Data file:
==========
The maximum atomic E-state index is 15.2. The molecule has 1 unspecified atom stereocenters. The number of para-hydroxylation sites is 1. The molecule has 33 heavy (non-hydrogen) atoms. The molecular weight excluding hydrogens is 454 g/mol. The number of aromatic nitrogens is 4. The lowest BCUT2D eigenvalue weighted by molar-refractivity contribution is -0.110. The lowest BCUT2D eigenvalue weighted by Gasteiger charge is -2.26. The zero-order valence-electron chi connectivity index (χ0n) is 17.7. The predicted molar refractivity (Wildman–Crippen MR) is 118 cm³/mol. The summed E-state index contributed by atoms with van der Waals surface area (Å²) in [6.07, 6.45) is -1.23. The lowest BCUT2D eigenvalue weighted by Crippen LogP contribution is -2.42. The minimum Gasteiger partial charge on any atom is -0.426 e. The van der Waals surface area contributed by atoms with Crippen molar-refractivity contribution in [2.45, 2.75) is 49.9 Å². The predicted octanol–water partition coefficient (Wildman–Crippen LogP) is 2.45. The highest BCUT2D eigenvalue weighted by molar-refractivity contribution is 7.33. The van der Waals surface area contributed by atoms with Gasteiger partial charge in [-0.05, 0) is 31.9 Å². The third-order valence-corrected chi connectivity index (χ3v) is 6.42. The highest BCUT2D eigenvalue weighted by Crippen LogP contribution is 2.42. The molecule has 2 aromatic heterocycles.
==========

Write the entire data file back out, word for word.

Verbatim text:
The maximum atomic E-state index is 15.2. The molecule has 1 unspecified atom stereocenters. The number of para-hydroxylation sites is 1. The molecule has 33 heavy (non-hydrogen) atoms. The molecular weight excluding hydrogens is 454 g/mol. The number of aromatic nitrogens is 4. The lowest BCUT2D eigenvalue weighted by molar-refractivity contribution is -0.110. The lowest BCUT2D eigenvalue weighted by Gasteiger charge is -2.26. The zero-order valence-electron chi connectivity index (χ0n) is 17.7. The predicted molar refractivity (Wildman–Crippen MR) is 118 cm³/mol. The summed E-state index contributed by atoms with van der Waals surface area (Å²) in [6.07, 6.45) is -1.23. The lowest BCUT2D eigenvalue weighted by Crippen LogP contribution is -2.42. The minimum Gasteiger partial charge on any atom is -0.426 e. The van der Waals surface area contributed by atoms with Crippen molar-refractivity contribution in [2.45, 2.75) is 49.9 Å². The predicted octanol–water partition coefficient (Wildman–Crippen LogP) is 2.45. The highest BCUT2D eigenvalue weighted by molar-refractivity contribution is 7.33. The van der Waals surface area contributed by atoms with Gasteiger partial charge in [-0.05, 0) is 31.9 Å². The third-order valence-corrected chi connectivity index (χ3v) is 6.42. The highest BCUT2D eigenvalue weighted by Crippen LogP contribution is 2.42. The molecule has 2 aromatic heterocycles.